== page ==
Stephen Hawking is one of the most recognizable ALS patients. MEDIA PHOTO

University of Toronto researchers recently published a study examining the role of the protein Pbp1 in suppressing the formation of DNA-RNA hybrids. The study is authored solely by U of T researchers, including lead author Dr. Karim Mekhail, Canada Research Chair in Spatial Genome Organization.  The study is significant for future research in amytrophic lateral sclerosis (ALS) or Lou Gehrig’s disease.

The genetic information in our bodies is carried in our DNA, which is transcribed to RNA and finally translated into making and regulating proteins, which regulate our physiologies, among other things.

During both transcription and translation, various regulatory elements are required that assist our cells in carrying out the processes correctly. Without certain regulatory elements during translation, DNA and RNA sometimes stick together forming DNA-RNA hybrids that do not allow further progression and the complete formation of RNA.

“We think the debris and hybrids are on the same team in a never-ending Olympic relay race,” Mekhail said to U of T News. “Over time there’s a vicious cycle building up. If we can find a way to disrupt that cycle, theoretically we can control or reverse the disease,” he added.

According to the study, “Pbp1 maintains rDNA repeat stability via suppression of RNA-DNA hybrids.” The protein Pbp1, found in yeast, is the ortholog of the Ataxin2 protein found in humans. These proteins function to help curb the formation of DNA-RNA hybrids.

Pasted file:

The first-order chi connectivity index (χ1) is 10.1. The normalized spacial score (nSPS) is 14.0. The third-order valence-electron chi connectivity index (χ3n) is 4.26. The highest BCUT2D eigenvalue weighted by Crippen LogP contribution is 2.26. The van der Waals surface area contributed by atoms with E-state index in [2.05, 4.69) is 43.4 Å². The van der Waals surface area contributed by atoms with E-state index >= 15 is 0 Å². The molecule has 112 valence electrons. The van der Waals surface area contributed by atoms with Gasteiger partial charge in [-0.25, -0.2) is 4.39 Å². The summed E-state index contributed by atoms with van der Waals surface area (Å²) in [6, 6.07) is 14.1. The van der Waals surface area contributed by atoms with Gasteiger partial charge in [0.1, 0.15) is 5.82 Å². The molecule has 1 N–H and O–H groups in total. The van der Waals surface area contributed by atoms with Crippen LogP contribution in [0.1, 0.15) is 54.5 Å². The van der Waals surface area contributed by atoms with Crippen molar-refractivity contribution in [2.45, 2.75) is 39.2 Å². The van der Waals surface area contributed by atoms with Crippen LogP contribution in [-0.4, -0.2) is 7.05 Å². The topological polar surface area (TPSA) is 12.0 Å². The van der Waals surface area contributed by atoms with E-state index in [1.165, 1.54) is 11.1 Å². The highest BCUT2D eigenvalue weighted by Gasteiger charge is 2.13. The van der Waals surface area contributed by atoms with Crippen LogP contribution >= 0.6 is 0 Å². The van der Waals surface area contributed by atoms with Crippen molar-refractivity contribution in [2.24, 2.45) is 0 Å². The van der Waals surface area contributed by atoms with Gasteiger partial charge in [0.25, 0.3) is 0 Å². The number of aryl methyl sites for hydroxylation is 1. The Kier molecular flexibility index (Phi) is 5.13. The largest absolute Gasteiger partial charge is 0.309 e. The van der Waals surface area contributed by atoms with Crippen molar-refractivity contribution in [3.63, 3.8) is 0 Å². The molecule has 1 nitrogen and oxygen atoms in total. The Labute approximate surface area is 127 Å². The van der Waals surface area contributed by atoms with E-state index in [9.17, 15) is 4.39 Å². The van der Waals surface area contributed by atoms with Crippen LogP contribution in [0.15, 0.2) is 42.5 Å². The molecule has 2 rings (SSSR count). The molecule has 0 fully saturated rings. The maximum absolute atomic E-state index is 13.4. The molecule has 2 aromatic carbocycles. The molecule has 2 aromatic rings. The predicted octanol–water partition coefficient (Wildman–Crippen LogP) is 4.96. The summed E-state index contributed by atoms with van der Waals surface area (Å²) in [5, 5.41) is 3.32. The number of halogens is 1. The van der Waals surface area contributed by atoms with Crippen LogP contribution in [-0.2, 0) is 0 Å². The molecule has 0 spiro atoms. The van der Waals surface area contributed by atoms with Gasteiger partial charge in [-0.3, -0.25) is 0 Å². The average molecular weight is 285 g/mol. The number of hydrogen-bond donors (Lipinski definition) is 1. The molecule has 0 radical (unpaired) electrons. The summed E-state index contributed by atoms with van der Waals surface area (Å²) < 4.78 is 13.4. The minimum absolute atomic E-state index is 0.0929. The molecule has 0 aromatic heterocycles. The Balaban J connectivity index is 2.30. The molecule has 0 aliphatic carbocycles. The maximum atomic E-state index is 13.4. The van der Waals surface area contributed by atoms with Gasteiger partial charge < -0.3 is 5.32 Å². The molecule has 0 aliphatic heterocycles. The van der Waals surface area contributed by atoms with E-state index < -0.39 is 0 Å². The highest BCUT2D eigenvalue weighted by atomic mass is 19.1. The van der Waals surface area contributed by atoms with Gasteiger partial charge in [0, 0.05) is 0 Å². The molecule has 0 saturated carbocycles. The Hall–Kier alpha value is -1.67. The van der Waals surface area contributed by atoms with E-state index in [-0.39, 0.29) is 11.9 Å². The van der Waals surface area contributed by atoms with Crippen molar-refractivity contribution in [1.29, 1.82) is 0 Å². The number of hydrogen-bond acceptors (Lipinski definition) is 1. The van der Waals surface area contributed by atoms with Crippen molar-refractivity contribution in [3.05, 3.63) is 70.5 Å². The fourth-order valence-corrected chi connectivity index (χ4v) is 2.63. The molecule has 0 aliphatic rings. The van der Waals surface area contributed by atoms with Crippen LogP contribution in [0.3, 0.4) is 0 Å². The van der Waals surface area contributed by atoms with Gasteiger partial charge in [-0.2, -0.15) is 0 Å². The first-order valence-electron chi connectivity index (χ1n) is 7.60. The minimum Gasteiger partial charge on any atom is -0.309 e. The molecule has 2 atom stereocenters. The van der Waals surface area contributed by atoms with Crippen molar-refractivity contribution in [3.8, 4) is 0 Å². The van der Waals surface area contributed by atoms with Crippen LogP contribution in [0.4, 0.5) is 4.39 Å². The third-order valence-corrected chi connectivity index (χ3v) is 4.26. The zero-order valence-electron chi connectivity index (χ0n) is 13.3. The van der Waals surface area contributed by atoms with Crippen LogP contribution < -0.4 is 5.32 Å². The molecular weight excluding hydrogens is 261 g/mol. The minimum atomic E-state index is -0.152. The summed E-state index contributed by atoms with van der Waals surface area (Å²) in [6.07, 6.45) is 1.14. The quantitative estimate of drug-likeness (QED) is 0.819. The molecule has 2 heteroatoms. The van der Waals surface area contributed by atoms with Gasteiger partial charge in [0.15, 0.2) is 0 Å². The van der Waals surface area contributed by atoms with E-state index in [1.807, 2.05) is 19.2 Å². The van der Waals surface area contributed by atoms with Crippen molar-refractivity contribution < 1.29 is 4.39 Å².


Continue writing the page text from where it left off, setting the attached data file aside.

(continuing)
The researchers made a surprising discovery in restricting caloric intake in yeast cells that lack these Pbp1. The yeast cells under the restrictive diet were provided with media containing 0.05 per cent glucose, while those under the control treatment were grown on media containing two per cent glucose.

The original research was conducted on Saccharomyces cerevisiae, a species of yeast. However, the results have life-changing consequences for humans. The protein Ataxin2 is often missing in patients suffering from ALS. Researchers can now focus on specific biochemical, genetic, and physiological pathways that are involved in this neurodegenerative disease.

In addition, Mekhail and his team are now replicating the results they found in yeast in tissue from ALS patients.
Mekhail and his research team are also studying whether dietary restrictions could be of benefit to ALS patients, particularly during early stages of the disease, or for those at risk of acquiring ALS.

Mikhail further noticed that he foresees an impending “revolution” in ALS treatment and beyond, noting that these hybrids have implication for broader disease treatment.

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